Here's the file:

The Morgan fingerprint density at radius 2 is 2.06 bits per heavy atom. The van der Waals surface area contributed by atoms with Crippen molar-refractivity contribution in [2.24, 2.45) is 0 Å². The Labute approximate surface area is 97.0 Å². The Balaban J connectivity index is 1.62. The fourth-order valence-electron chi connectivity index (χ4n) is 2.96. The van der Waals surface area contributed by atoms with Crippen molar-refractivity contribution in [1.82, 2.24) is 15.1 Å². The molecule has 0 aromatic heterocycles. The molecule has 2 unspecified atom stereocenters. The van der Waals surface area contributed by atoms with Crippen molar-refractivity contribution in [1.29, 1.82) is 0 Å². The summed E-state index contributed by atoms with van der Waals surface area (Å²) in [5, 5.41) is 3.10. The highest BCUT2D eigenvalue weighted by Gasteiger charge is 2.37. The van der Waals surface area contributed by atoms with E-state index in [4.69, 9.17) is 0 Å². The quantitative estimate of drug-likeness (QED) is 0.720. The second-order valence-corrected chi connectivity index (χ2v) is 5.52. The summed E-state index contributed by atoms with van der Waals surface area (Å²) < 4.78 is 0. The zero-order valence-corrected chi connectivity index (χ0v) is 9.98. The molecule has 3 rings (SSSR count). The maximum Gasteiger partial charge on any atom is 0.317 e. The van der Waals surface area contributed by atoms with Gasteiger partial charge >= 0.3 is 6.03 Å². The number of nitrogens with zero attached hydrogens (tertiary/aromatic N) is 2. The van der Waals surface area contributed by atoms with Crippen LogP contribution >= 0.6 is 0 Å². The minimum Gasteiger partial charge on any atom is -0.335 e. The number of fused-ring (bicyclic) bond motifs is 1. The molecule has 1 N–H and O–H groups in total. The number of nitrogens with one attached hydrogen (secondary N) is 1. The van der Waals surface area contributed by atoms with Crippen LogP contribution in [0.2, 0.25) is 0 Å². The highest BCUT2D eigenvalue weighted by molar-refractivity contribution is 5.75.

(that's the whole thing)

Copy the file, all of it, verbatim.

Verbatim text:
The Morgan fingerprint density at radius 2 is 2.06 bits per heavy atom. The van der Waals surface area contributed by atoms with Crippen molar-refractivity contribution in [2.24, 2.45) is 0 Å². The Labute approximate surface area is 97.0 Å². The Balaban J connectivity index is 1.62. The fourth-order valence-electron chi connectivity index (χ4n) is 2.96. The van der Waals surface area contributed by atoms with Crippen molar-refractivity contribution in [1.82, 2.24) is 15.1 Å². The molecule has 0 aromatic heterocycles. The molecule has 2 unspecified atom stereocenters. The van der Waals surface area contributed by atoms with Crippen molar-refractivity contribution in [1.29, 1.82) is 0 Å². The summed E-state index contributed by atoms with van der Waals surface area (Å²) in [5, 5.41) is 3.10. The highest BCUT2D eigenvalue weighted by Gasteiger charge is 2.37. The van der Waals surface area contributed by atoms with E-state index in [4.69, 9.17) is 0 Å². The quantitative estimate of drug-likeness (QED) is 0.720. The second-order valence-corrected chi connectivity index (χ2v) is 5.52. The summed E-state index contributed by atoms with van der Waals surface area (Å²) < 4.78 is 0. The zero-order valence-corrected chi connectivity index (χ0v) is 9.98. The molecule has 3 rings (SSSR count). The maximum Gasteiger partial charge on any atom is 0.317 e. The van der Waals surface area contributed by atoms with Gasteiger partial charge >= 0.3 is 6.03 Å². The number of nitrogens with zero attached hydrogens (tertiary/aromatic N) is 2. The van der Waals surface area contributed by atoms with Crippen LogP contribution >= 0.6 is 0 Å². The minimum Gasteiger partial charge on any atom is -0.335 e. The number of fused-ring (bicyclic) bond motifs is 1. The molecule has 1 N–H and O–H groups in total. The number of nitrogens with one attached hydrogen (secondary N) is 1. The van der Waals surface area contributed by atoms with Crippen LogP contribution in [0.2, 0.25) is 0 Å². The highest BCUT2D eigenvalue weighted by molar-refractivity contribution is 5.75.